Taking a safari with young kids sounds like a daunting task. Long flights, strange foods and a totally different culture really puts off some parents. I have parents call me all the time and tell me that the thought of navigating somewhere as close (in distance and culture) as Mexico seems insurmountable to them. Don’t even talk to them about an Tanzanian safari. But it’s not, I promise! If you plan a trip with someone who has experience in the location, great contacts in that location and confidence that they can give you a great trip, I promise you can do it! Here are some of my tips for navigating Tanzania with kids.
Embrace the differences
Of course Tanzania will be different. It’s a world away, on a huge continent with numerous different cultures and, to be frank, a developing nation. Trips with young kids to places that are different are soooo much easier when families embrace the differences, rather than harbor fear about those differences. Learn about the destination. We looked at it on a globe, read about how long the flight would be, talked about how the food wouldn’t be like ours. We warned the kids that there probably wouldn’t be pizza on demand and chocolate milk might be unheard of. We discussed the language of Swahili and I warned them that the roads would be bumpy and not like the streets of Denver. All this really prepared the kids for what to expect and we all know that kids like to know what to expect. Kids don’t like surprises. And our kids weren’t surprised at all when a completely unrecognizable plate of food was put in front of them. Did they whine? Sure. But they were prepared. If you’re truly worried about food, bring some extra snacks. Granola bars saved us a couple of times.
The Entertainment Factor
We’re as guilty as the next parent for letting our kids use electronics too often. While neither of them have their own phone or iPad yet (they’re 8 and 11), they use our old phones to play with when we’re home and in a wifi zone. When planning our trip to Tanzania, we knew that there were going to be times when we had to rely on electronics a little more than we are comfortable with. Combine the long flight with the driving distances between camps and that leaves a lot of time for a kid to be “bored”. Rather than getting ipads or an iphone, we bought the kids Amazon Fire Tablets. Not too expensive, a Fire the ability to house games, drawing applications and books. Books are available from Amazon to go straight onto the tablet. Our kids read several books when driving between camps and even during times on game drives. Game drives can be long and sometimes you go an hour without seeing anything so having something to entertain young children is imperative. Those tablets definitely saved us on several occasions. Don’t expect your kiddo to be fascinated with every tree, bush and bird they see in between the exciting stuff like lions – it’s not in their nature. Don’t fight it and do what works for you on a safari.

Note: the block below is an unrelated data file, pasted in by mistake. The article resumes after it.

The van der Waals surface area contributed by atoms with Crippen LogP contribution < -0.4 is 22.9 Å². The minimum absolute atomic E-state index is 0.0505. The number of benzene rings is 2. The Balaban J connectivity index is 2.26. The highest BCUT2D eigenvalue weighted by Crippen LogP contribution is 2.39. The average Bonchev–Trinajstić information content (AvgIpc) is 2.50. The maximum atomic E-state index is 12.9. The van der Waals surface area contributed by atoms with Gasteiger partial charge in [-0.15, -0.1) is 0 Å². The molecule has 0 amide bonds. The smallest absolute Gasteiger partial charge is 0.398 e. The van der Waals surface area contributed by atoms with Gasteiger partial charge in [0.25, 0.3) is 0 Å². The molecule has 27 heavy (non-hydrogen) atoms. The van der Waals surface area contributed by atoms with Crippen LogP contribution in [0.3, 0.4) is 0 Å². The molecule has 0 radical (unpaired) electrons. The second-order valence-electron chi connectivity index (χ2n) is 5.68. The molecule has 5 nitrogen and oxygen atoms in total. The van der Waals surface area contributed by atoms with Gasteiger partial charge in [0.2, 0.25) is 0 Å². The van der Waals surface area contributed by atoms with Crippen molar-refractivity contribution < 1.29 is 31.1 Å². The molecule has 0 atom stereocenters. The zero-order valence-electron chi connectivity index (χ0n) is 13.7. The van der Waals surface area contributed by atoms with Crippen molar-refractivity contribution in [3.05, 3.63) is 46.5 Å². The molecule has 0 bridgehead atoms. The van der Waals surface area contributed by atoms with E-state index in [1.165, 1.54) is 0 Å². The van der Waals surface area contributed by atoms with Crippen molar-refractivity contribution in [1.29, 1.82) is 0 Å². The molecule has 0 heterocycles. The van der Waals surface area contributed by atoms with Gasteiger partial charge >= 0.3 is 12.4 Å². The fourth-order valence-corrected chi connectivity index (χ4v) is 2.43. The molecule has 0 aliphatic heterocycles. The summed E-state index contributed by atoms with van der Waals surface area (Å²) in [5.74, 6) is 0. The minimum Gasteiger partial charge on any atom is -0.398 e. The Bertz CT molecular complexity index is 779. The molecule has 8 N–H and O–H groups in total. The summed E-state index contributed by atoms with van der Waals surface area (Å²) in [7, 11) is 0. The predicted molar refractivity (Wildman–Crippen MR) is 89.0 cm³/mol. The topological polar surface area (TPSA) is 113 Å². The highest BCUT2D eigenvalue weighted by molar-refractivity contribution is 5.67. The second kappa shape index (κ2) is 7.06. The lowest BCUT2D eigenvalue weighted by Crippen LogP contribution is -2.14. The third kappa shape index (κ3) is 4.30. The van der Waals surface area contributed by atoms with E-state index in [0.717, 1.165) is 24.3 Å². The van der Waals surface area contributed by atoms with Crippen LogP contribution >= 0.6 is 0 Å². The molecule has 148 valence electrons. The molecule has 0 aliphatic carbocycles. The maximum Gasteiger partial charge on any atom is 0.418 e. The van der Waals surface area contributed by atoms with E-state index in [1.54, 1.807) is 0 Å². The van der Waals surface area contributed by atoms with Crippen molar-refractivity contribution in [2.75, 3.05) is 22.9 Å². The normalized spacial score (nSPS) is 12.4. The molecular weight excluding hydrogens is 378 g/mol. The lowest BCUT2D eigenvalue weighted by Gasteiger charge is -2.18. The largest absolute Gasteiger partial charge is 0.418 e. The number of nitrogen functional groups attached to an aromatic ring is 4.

Make sure it’s about them also
Kids want to feel special. When we planned our trip, we involved them and got their opinions on what they wanted to do. We hadn’t really thought about adding on a beach to our trip, but the kids mentioned a beach. With a pool. Which sounded like the typical family vaca to me and didn’t sound super exotic. But we listened to them and tried to make part of the trip about them. Turns out they had a great idea, because the Zanzibar portion of our trip was fantastic. And during our time on Zanzibar, we only did one tour, and we made it short because we knew the kids were simply “toured out”. They just wanted to play in sand and jump in a pool. Additionally, when we planned our entire trip, we made it clear with my suppliers in Tanzania that we had kids and we wanted them to be excited and happy about the trip. It wasn’t all about us. And we made sure we had an awesome guide, who had kids himself and had plenty of experience with kids.
Plan Plan Plan
I can’t stress this enough. Plan everything from the second you land to the second you leave. This goes outside of many family’s comfort zones.Many families decide on a Mexican or Caribbean vacation, buy some tickets on Expedia, and spend a whole week sitting around a beach and maybe going out to dinner at night. In Tanzania, families don’t just wing it. There’s no hopping off a plane and hailing a cab to find your resort. Every person on a Tanzanian safari is there with a tour operator – whether it’s a 3 star experience or a 5 star experience. Families need someone to meet them at the airport and help them navigate getting a Visa. Navigate the crazy baggage system and Xray-ing of luggage. Find their way outside for their ride through the crowds of people. It’s very chaotic and it’s really really important for a family with young children to have someone to advocate for them. Nobody wants to deal with a whiney child whole trying to figure out the airport bureaucracy.
Then there are the drives/planes between game parks and the conservation fees. We took some pretty tiny planes in between camps and Zanzibar and we would never have known what the reputable companies were without the tour company my agency works with. And entering the game parks isn’t as simple as driving up, paying a fee and moving on through the gate. Our guide had to go in the office, talk with officials, fill out forms and get copies of our passports. It’s a process and not something you do at the last minute. It’s just not possible. Plan ahead for your trip and have an itinerary that is complete and has no holes in it. Who knows, you might even have a guide awesome enough to let your 11 year old drive the safari vehicle 🙂
If you’re thinking of going on an African safari, whether it’s Tanzania or another country, I can help! Contact me at firstname.lastname@example.org and we can chat!
Useful advice,thanks for sharing